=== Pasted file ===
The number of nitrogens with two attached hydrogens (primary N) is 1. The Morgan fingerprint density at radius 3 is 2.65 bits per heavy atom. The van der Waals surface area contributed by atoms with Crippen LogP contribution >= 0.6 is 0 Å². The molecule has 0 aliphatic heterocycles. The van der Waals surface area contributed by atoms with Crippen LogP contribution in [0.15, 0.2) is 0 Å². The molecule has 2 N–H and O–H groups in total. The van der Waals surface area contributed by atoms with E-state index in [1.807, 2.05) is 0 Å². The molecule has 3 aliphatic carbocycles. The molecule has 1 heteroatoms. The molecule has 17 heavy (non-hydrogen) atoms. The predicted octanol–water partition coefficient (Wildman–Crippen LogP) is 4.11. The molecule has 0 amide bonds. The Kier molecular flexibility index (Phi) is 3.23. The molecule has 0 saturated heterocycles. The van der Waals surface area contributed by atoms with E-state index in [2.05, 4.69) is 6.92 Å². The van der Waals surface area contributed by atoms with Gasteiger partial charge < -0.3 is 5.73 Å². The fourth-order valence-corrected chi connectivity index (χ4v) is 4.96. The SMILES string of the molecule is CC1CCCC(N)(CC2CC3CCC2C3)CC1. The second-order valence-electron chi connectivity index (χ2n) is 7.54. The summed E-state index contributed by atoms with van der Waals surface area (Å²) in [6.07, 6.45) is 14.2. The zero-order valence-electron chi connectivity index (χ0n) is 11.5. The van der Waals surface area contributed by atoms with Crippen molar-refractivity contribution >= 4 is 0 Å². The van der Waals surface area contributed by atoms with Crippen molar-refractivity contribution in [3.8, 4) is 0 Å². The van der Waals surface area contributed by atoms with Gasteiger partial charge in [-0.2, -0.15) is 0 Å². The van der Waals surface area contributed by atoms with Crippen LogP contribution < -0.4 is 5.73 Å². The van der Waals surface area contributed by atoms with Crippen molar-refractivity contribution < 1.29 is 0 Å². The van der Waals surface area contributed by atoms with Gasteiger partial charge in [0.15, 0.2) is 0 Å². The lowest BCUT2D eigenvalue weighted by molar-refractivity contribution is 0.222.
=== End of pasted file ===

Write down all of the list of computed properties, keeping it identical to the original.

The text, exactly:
The number of nitrogens with two attached hydrogens (primary N) is 1. The Morgan fingerprint density at radius 3 is 2.65 bits per heavy atom. The van der Waals surface area contributed by atoms with Crippen LogP contribution >= 0.6 is 0 Å². The molecule has 0 aliphatic heterocycles. The van der Waals surface area contributed by atoms with Crippen LogP contribution in [0.15, 0.2) is 0 Å². The molecule has 2 N–H and O–H groups in total. The van der Waals surface area contributed by atoms with E-state index in [1.807, 2.05) is 0 Å². The molecule has 3 aliphatic carbocycles. The molecule has 1 heteroatoms. The molecule has 17 heavy (non-hydrogen) atoms. The predicted octanol–water partition coefficient (Wildman–Crippen LogP) is 4.11. The molecule has 0 amide bonds. The Kier molecular flexibility index (Phi) is 3.23. The molecule has 0 saturated heterocycles. The van der Waals surface area contributed by atoms with E-state index in [2.05, 4.69) is 6.92 Å². The van der Waals surface area contributed by atoms with Gasteiger partial charge < -0.3 is 5.73 Å². The fourth-order valence-corrected chi connectivity index (χ4v) is 4.96. The SMILES string of the molecule is CC1CCCC(N)(CC2CC3CCC2C3)CC1. The second-order valence-electron chi connectivity index (χ2n) is 7.54. The summed E-state index contributed by atoms with van der Waals surface area (Å²) in [6.07, 6.45) is 14.2. The zero-order valence-electron chi connectivity index (χ0n) is 11.5. The van der Waals surface area contributed by atoms with Crippen molar-refractivity contribution >= 4 is 0 Å². The van der Waals surface area contributed by atoms with Crippen molar-refractivity contribution in [3.8, 4) is 0 Å². The van der Waals surface area contributed by atoms with Gasteiger partial charge in [-0.2, -0.15) is 0 Å². The van der Waals surface area contributed by atoms with Crippen LogP contribution < -0.4 is 5.73 Å². The van der Waals surface area contributed by atoms with Crippen molar-refractivity contribution < 1.29 is 0 Å². The van der Waals surface area contributed by atoms with Gasteiger partial charge in [0.15, 0.2) is 0 Å². The lowest BCUT2D eigenvalue weighted by molar-refractivity contribution is 0.222.